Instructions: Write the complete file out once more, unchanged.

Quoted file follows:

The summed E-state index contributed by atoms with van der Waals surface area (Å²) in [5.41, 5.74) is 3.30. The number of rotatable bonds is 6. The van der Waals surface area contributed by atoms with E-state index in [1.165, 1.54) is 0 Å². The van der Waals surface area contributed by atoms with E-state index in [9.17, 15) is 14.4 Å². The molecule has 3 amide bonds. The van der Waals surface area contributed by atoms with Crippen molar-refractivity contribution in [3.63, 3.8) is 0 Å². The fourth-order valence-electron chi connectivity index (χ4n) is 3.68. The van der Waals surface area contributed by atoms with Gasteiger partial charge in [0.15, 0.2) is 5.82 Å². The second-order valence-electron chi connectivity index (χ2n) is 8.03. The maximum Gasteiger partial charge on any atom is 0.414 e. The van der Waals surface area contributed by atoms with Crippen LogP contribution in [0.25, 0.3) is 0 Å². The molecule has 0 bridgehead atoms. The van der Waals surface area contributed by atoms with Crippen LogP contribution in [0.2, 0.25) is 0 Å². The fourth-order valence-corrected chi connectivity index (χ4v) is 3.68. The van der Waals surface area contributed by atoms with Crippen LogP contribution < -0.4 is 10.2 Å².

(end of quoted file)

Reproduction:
The summed E-state index contributed by atoms with van der Waals surface area (Å²) in [5.41, 5.74) is 3.30. The number of rotatable bonds is 6. The van der Waals surface area contributed by atoms with E-state index in [1.165, 1.54) is 0 Å². The van der Waals surface area contributed by atoms with E-state index in [9.17, 15) is 14.4 Å². The molecule has 3 amide bonds. The van der Waals surface area contributed by atoms with Crippen molar-refractivity contribution in [3.63, 3.8) is 0 Å². The fourth-order valence-electron chi connectivity index (χ4n) is 3.68. The van der Waals surface area contributed by atoms with Gasteiger partial charge in [0.15, 0.2) is 5.82 Å². The second-order valence-electron chi connectivity index (χ2n) is 8.03. The maximum Gasteiger partial charge on any atom is 0.414 e. The van der Waals surface area contributed by atoms with Crippen LogP contribution in [0.25, 0.3) is 0 Å². The molecule has 0 bridgehead atoms. The van der Waals surface area contributed by atoms with Crippen LogP contribution in [0.2, 0.25) is 0 Å². The fourth-order valence-corrected chi connectivity index (χ4v) is 3.68. The van der Waals surface area contributed by atoms with Crippen LogP contribution < -0.4 is 10.2 Å².